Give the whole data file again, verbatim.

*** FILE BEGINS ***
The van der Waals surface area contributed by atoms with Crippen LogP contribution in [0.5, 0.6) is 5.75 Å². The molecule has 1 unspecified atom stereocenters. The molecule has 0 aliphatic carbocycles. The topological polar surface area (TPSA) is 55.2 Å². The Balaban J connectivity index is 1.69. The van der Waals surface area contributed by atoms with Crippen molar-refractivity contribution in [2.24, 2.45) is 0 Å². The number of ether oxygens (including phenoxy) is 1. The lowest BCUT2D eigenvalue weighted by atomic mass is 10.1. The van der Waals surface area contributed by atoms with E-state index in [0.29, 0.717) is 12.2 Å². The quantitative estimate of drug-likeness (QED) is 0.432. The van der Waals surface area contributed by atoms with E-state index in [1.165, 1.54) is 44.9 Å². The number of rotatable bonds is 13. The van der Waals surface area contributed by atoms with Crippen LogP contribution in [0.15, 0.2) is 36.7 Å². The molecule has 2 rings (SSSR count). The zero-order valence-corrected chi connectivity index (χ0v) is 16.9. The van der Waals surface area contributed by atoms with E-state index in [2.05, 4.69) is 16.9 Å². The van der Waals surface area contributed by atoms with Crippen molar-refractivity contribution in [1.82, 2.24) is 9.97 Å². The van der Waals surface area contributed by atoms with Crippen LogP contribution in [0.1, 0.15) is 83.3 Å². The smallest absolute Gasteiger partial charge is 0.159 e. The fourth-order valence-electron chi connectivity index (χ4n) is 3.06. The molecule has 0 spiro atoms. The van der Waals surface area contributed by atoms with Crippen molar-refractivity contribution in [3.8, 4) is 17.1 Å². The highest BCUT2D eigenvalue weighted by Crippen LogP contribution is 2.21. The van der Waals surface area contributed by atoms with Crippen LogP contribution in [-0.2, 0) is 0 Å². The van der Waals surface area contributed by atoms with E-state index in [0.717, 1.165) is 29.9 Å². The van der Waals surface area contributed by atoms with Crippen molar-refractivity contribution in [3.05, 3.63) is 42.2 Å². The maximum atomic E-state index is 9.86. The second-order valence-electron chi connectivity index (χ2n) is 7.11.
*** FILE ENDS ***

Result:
The van der Waals surface area contributed by atoms with Crippen LogP contribution in [0.5, 0.6) is 5.75 Å². The molecule has 1 unspecified atom stereocenters. The molecule has 0 aliphatic carbocycles. The topological polar surface area (TPSA) is 55.2 Å². The Balaban J connectivity index is 1.69. The van der Waals surface area contributed by atoms with Crippen molar-refractivity contribution in [2.24, 2.45) is 0 Å². The number of ether oxygens (including phenoxy) is 1. The lowest BCUT2D eigenvalue weighted by atomic mass is 10.1. The van der Waals surface area contributed by atoms with E-state index in [0.29, 0.717) is 12.2 Å². The quantitative estimate of drug-likeness (QED) is 0.432. The van der Waals surface area contributed by atoms with E-state index in [1.165, 1.54) is 44.9 Å². The number of rotatable bonds is 13. The van der Waals surface area contributed by atoms with Crippen LogP contribution in [0.15, 0.2) is 36.7 Å². The molecule has 2 rings (SSSR count). The zero-order valence-corrected chi connectivity index (χ0v) is 16.9. The van der Waals surface area contributed by atoms with E-state index in [2.05, 4.69) is 16.9 Å². The van der Waals surface area contributed by atoms with Crippen molar-refractivity contribution in [1.82, 2.24) is 9.97 Å². The van der Waals surface area contributed by atoms with Crippen LogP contribution in [0.1, 0.15) is 83.3 Å². The smallest absolute Gasteiger partial charge is 0.159 e. The fourth-order valence-electron chi connectivity index (χ4n) is 3.06. The molecule has 0 spiro atoms. The van der Waals surface area contributed by atoms with Crippen molar-refractivity contribution in [3.8, 4) is 17.1 Å². The highest BCUT2D eigenvalue weighted by Crippen LogP contribution is 2.21. The van der Waals surface area contributed by atoms with Crippen LogP contribution in [-0.2, 0) is 0 Å². The van der Waals surface area contributed by atoms with E-state index in [0.717, 1.165) is 29.9 Å². The van der Waals surface area contributed by atoms with Crippen molar-refractivity contribution in [3.05, 3.63) is 42.2 Å². The maximum atomic E-state index is 9.86. The second-order valence-electron chi connectivity index (χ2n) is 7.11.